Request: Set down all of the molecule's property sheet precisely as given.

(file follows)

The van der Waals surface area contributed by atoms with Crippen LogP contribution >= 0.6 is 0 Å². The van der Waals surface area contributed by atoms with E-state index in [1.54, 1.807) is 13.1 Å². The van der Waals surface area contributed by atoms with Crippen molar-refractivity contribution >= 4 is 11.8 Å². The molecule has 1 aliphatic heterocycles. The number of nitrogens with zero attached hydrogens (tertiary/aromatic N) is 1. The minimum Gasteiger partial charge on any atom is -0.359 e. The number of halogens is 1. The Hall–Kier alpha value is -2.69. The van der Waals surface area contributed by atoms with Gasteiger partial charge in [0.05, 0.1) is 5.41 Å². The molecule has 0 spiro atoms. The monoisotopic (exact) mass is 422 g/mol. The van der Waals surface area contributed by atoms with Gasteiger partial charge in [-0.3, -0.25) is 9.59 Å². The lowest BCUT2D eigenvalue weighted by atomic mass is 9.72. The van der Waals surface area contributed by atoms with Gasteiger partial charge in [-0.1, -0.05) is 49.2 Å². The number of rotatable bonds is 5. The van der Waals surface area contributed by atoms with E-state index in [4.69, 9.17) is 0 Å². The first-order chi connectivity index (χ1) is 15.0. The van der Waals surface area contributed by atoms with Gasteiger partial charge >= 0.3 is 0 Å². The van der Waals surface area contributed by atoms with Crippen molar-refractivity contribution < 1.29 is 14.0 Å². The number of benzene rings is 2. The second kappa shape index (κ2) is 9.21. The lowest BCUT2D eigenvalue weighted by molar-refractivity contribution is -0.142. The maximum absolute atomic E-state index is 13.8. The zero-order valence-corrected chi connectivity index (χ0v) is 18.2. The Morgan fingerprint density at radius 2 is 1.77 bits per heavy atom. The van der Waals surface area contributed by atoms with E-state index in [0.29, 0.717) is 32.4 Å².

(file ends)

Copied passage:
The van der Waals surface area contributed by atoms with Crippen LogP contribution >= 0.6 is 0 Å². The van der Waals surface area contributed by atoms with E-state index in [1.54, 1.807) is 13.1 Å². The van der Waals surface area contributed by atoms with Crippen molar-refractivity contribution >= 4 is 11.8 Å². The molecule has 1 aliphatic heterocycles. The number of nitrogens with zero attached hydrogens (tertiary/aromatic N) is 1. The minimum Gasteiger partial charge on any atom is -0.359 e. The number of halogens is 1. The Hall–Kier alpha value is -2.69. The van der Waals surface area contributed by atoms with Gasteiger partial charge in [0.05, 0.1) is 5.41 Å². The molecule has 0 spiro atoms. The monoisotopic (exact) mass is 422 g/mol. The van der Waals surface area contributed by atoms with Gasteiger partial charge in [-0.3, -0.25) is 9.59 Å². The lowest BCUT2D eigenvalue weighted by atomic mass is 9.72. The van der Waals surface area contributed by atoms with Gasteiger partial charge in [-0.1, -0.05) is 49.2 Å². The number of rotatable bonds is 5. The van der Waals surface area contributed by atoms with E-state index in [4.69, 9.17) is 0 Å². The first-order chi connectivity index (χ1) is 15.0. The van der Waals surface area contributed by atoms with Gasteiger partial charge >= 0.3 is 0 Å². The van der Waals surface area contributed by atoms with Crippen molar-refractivity contribution < 1.29 is 14.0 Å². The number of benzene rings is 2. The second kappa shape index (κ2) is 9.21. The lowest BCUT2D eigenvalue weighted by molar-refractivity contribution is -0.142. The maximum absolute atomic E-state index is 13.8. The zero-order valence-corrected chi connectivity index (χ0v) is 18.2. The Morgan fingerprint density at radius 2 is 1.77 bits per heavy atom. The van der Waals surface area contributed by atoms with E-state index in [0.29, 0.717) is 32.4 Å².